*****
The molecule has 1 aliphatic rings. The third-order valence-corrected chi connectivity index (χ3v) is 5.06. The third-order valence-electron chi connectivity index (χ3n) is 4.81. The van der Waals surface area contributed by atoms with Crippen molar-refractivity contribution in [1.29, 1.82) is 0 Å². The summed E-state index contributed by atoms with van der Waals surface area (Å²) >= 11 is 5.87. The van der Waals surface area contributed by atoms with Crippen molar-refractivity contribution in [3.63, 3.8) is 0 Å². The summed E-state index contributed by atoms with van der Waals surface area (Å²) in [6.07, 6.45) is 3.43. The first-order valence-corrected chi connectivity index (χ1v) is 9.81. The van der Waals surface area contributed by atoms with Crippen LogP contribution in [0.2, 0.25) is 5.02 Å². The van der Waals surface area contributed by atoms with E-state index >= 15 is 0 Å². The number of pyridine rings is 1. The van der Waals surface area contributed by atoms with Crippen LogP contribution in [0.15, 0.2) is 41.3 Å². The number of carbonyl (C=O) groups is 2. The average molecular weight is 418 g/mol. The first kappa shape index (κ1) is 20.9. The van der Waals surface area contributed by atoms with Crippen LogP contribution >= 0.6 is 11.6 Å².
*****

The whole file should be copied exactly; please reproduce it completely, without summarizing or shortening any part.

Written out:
The molecule has 1 aliphatic rings. The third-order valence-corrected chi connectivity index (χ3v) is 5.06. The third-order valence-electron chi connectivity index (χ3n) is 4.81. The van der Waals surface area contributed by atoms with Crippen molar-refractivity contribution in [1.29, 1.82) is 0 Å². The summed E-state index contributed by atoms with van der Waals surface area (Å²) >= 11 is 5.87. The van der Waals surface area contributed by atoms with Crippen molar-refractivity contribution in [3.63, 3.8) is 0 Å². The summed E-state index contributed by atoms with van der Waals surface area (Å²) in [6.07, 6.45) is 3.43. The first-order valence-corrected chi connectivity index (χ1v) is 9.81. The van der Waals surface area contributed by atoms with Crippen LogP contribution in [0.2, 0.25) is 5.02 Å². The van der Waals surface area contributed by atoms with E-state index >= 15 is 0 Å². The number of pyridine rings is 1. The van der Waals surface area contributed by atoms with Crippen LogP contribution in [0.15, 0.2) is 41.3 Å². The number of carbonyl (C=O) groups is 2. The average molecular weight is 418 g/mol. The first kappa shape index (κ1) is 20.9. The van der Waals surface area contributed by atoms with Crippen LogP contribution >= 0.6 is 11.6 Å².